Two weeks ago, Fisher-Price, along with the Consumer Product Safety Commission, initiated a full recall of the popular Rock ‘N Play infant sleeper over concerns that a change in sleeping position for the baby could lead to suffocation. Class-action lawsuits alleging that the corporation knew about the dangers brought on by the sleeper’s design years before that recall have now been filed as a result.
At issue is the 30-degree angle that the infant is held to while at rest in the sleeper. If left unrestrained, the infant can roll over and put its head into such a position that suffocation becomes a threat. In fact, 32 infant deaths have already been attributed to the Rock ‘N Play’s design, and with 4.7 million of the units under recall, that number could climb higher. The Rock ‘N Play has been on the market since 2009.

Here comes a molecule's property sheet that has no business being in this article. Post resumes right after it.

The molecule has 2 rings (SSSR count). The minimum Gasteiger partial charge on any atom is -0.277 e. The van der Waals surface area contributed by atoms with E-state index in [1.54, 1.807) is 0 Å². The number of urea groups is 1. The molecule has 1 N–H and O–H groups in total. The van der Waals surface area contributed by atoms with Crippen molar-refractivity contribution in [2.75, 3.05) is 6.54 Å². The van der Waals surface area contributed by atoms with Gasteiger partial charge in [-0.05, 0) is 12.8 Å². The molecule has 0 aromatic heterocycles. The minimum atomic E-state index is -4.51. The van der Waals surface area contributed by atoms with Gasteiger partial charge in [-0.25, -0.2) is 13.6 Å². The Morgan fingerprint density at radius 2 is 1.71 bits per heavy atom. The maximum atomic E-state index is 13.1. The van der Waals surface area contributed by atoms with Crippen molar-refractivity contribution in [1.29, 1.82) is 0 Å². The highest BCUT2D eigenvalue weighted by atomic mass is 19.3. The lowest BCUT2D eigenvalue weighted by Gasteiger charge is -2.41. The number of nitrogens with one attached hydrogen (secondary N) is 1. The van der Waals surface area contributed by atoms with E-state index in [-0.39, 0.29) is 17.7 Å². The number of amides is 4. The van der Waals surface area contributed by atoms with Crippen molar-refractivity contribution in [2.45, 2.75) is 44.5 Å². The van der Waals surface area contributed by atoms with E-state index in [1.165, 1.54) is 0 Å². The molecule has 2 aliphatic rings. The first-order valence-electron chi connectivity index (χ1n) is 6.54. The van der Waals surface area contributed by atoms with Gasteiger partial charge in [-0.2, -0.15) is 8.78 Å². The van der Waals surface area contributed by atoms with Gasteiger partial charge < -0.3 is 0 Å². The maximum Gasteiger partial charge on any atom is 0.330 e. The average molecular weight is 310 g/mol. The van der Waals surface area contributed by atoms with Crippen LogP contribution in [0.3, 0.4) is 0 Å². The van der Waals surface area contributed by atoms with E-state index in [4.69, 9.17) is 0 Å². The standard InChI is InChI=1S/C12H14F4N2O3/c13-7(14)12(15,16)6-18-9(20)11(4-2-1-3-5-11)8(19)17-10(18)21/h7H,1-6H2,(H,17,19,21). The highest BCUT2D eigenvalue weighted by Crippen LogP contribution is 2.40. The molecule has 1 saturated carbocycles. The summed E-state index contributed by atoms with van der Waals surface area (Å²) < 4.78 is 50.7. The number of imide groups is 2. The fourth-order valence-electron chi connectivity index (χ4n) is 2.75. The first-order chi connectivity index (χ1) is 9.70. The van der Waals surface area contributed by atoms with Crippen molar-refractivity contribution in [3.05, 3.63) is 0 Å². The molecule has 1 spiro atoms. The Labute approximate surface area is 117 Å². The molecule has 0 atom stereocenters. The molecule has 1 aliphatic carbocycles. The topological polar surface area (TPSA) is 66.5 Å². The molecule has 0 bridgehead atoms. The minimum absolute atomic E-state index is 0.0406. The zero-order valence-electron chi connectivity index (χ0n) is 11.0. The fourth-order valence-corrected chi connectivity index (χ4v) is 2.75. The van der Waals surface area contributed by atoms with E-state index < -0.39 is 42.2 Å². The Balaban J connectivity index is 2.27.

At present, two separate class-action lawsuits seek to hold Fisher-Price and its parent company Mattel responsible for the dangers, injuries, and deaths caused by the sleeper. One suit has been filed by a woman who received a Rock ‘N Play as a gift. However, it is currently unclear whether she had either lost a child because of the sleeper or if her child had even been injured by one.
The other suit involves two parents who lost their 3-month-old daughter when she suffocated in her Rock ‘N Play this past December. Both suits hold Fisher-Price at fault for the design defect as well as waiting too long to come clean about it and issue a recall. In addition, both suits appear to want to create two classes of claimants: one for those who simply purchased a Rock ‘N Play and are affected by the recall and one for those whose children were either injured or killed by one.